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United States v. Gomez-Cazares

United States District Court, D. Arizona

April 22, 2014

United States of America, Plaintiff/Respondent,
v.
Francisco Gomez-Cazares, Defendant/Movant.

ORDER

JAMES A. TEILBORG, District Judge.

Pending before the Court is Movant's motion to vacate, set aside or correct sentence ("Motion"). On January 29, 2014, the Magistrate Judge to whom this case was assigned issued a Report and Recommendation ("R&R") (Doc. 9[1]) recommending that this Motion be denied because it is barred by the statute of limitations. Movant filed objections to the R&R (Doc. 10).

This Court "may accept, reject, or modify, in whole or in part, the findings or recommendations made by the magistrate judge." 28 U.S.C. § 636(b)(1). It is "clear that the district judge must review the magistrate judge's findings and recommendations de novo if objection is made, but not otherwise." United States v. Reyna-Tapia, 328 F.3d 1114, 1121 (9th Cir. 2003) ( en banc ) (emphasis in original); Schmidt v. Johnstone, 263 F.Supp.2d 1219, 1226 (D.Ariz. 2003) ("Following Reyna-Tapia, this Court concludes that de novo review of factual and legal issues is required if objections are made, but not otherwise.'"); Klamath Siskiyou Wildlands Ctr. v. U.S. Bureau of Land Mgmt., 589 F.3d 1027, 1032 (9th Cir. 2009) (the district court "must review de novo the portions of the [Magistrate Judge's] recommendations to which the parties object."). District courts are not required to conduct "any review at all... of any issue that is not the subject of an objection." Thomas v. Arn, 474 U.S. 140, 149 (1985) (emphasis added); see also 28 U.S.C. § 636(b)(1) ("the court shall make a de novo determination of those portions of the [report and recommendation] to which objection is made."). Accordingly, the Court will review the portions of the R&R to which Movant objected de novo.

Movant was sentenced on January 25, 2012. R&R at 1-2. Movant's time to file a direct appeal expired on February 8, 2012. Id. The R&R concludes that the Motion in this case was due by February 8, 2013, one year after the deadline to appeal expired. R&R at 2. The Motion in this case was filed on February 28, 2013, and is therefore beyond the one year statute of limitations to file a motion to vacate, set aside, or correct a sentence pursuant to 28 U.S.C. § 2255. Id. at 1-2.

In his objections, Movant does not dispute that his Motion was due by February 8, 2013, nor that his Motion is untimely. Instead, Movant argues that his counsel failed to file a direct appeal despite Movant directing counsel to file such appeal. Doc. 10 at 2-3. It appears the relief Movant is seeking is to take a direct appeal on the merits at this time. To the extent Movant is seeking leave to file a direct appeal of this Court's January 25, 2012 judgment at this time, that relief is denied.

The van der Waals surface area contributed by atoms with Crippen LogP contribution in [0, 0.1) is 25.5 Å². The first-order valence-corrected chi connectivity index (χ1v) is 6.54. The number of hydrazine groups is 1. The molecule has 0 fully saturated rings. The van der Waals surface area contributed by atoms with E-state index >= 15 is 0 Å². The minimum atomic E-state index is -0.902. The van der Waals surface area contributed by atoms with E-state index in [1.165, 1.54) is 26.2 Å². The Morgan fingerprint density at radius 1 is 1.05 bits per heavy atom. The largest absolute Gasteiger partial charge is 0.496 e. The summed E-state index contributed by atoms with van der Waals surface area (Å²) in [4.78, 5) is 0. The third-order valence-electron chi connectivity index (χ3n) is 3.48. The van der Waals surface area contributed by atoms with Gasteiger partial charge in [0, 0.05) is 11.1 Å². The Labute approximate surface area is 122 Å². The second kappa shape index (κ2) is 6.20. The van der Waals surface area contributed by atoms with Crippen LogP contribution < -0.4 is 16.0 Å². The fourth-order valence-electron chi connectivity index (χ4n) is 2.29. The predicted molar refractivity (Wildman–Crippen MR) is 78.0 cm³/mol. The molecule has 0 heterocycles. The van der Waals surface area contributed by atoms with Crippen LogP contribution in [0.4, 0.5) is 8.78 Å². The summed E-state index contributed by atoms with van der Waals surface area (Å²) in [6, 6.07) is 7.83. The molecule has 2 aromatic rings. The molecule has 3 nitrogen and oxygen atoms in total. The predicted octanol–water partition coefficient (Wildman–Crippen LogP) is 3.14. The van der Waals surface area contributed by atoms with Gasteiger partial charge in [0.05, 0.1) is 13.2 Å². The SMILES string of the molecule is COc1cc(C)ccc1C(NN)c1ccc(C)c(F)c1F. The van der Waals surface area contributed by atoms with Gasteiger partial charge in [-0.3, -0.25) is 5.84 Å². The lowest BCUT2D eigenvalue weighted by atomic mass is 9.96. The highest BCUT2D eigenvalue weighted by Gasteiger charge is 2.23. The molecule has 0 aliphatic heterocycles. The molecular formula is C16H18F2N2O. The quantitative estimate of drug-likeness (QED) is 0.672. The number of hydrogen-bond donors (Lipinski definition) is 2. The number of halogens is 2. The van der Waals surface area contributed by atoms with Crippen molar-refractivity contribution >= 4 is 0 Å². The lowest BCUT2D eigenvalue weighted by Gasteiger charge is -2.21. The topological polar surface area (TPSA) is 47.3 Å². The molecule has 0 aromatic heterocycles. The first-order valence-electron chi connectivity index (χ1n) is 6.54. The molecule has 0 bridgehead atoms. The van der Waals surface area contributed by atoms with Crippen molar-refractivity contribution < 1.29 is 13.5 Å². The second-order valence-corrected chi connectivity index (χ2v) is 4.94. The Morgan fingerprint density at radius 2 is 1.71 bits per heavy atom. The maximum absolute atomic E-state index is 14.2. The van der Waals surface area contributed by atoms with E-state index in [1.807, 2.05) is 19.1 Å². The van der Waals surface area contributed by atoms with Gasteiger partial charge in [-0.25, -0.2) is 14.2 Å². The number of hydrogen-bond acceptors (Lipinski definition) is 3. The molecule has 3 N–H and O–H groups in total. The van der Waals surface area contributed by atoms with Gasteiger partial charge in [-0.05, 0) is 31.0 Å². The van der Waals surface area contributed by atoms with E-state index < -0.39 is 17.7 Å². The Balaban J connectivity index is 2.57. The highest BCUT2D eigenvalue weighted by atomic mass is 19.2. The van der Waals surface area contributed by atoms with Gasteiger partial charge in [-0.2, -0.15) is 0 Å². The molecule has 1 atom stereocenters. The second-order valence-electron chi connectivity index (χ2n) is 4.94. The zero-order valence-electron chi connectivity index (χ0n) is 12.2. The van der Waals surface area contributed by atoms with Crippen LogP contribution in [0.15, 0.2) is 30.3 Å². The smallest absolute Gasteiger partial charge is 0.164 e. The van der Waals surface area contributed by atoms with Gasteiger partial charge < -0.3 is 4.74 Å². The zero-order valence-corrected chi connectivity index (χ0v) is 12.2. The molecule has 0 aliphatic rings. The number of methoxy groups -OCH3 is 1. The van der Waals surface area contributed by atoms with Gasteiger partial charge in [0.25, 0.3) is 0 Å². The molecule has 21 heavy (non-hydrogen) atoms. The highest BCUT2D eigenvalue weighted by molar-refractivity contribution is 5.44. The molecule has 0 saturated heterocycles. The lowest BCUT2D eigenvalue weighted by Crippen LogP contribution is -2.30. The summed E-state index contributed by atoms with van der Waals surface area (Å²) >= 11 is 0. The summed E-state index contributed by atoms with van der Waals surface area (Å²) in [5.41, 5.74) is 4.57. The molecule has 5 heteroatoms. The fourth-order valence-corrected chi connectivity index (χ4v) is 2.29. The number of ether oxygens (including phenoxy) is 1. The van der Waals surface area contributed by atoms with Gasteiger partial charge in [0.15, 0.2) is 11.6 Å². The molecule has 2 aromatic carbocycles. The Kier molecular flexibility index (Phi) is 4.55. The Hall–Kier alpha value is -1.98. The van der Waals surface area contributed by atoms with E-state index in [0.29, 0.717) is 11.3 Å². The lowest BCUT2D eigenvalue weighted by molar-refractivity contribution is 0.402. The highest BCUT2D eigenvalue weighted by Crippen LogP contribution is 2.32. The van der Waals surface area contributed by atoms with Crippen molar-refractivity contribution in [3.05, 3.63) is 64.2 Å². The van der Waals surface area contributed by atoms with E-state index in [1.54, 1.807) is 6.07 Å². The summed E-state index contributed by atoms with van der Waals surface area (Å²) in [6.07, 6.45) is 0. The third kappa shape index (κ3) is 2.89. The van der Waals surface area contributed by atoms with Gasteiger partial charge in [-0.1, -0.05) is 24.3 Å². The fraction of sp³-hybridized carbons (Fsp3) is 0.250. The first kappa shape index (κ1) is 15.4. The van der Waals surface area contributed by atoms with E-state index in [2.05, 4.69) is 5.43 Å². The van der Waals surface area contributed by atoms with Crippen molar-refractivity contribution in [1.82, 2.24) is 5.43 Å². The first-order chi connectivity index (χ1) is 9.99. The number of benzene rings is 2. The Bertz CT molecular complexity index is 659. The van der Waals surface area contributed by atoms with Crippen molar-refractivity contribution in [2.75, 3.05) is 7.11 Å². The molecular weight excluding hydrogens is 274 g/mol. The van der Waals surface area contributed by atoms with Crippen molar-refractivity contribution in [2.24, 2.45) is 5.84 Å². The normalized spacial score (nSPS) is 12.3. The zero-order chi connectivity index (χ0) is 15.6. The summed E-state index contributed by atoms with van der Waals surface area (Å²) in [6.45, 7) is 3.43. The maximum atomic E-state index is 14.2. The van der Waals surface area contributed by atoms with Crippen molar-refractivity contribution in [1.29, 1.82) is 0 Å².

Alternatively, to the extent Movant is arguing that his attorney's failure to file a notice of appeal should toll the one-year statute of limitations to file this Motion, that argument also fails. Specifically, a movant is entitled to equitable tolling of the one-year statute of limitations when the movant shows: "(1) that he has been pursuing his rights diligently, and (2) that some extraordinary circumstance stood in his way' and prevented timely filing." Lawrence, 549 U.S. 327, 336 (2007) (citing Pace v. DiGuglielmo, 544 U.S. 408, 418 (2005)).

Here, the statute of limitations to file the Motion did not begin to run until the time to file the direct appeal expired. R&R at 1-2. Thus, assuming Movant believed that such an appeal was going to be filed by his counsel, the time to file the appeal was not counted against Movant's statute of limitations for purposes of this Motion. In his objections, Movant states that he did not learn that his counsel did not file a direct appeal until after the time to file had already expired (February 8, 2012). Doc. 10 at 3-4. However, Movant makes no argument regarding why he could not file this Motion by February 8, 2013. Therefore, Movant has failed to meet either prong of the test for receiving equitable tolling.

Based on the foregoing, the Court agrees with the R&R and finds that the Motion is barred by the statute of limitation. Therefore,

IT IS ORDERED that the Report and Recommendation (Doc. 9) is accepted and adopted; the objections are overruled (Doc. 10), the motion to vacate, set aside or correct sentence (Doc. 1[2]) is denied and the Clerk of the Court shall enter judgment accordingly.

IT IS FURTHER ORDERED that pursuant to Rule 11 of the Rules Governing Section 2255 cases, in the event Movant files an appeal, the Court denies issuance of a certificate of appealability because denial of the Motion is based on a plain procedural bar and jurists of reason would not find this Court's procedural ruling debatable. See Slack v. McDaniel, 529 U.S. 473, 484 (2000).


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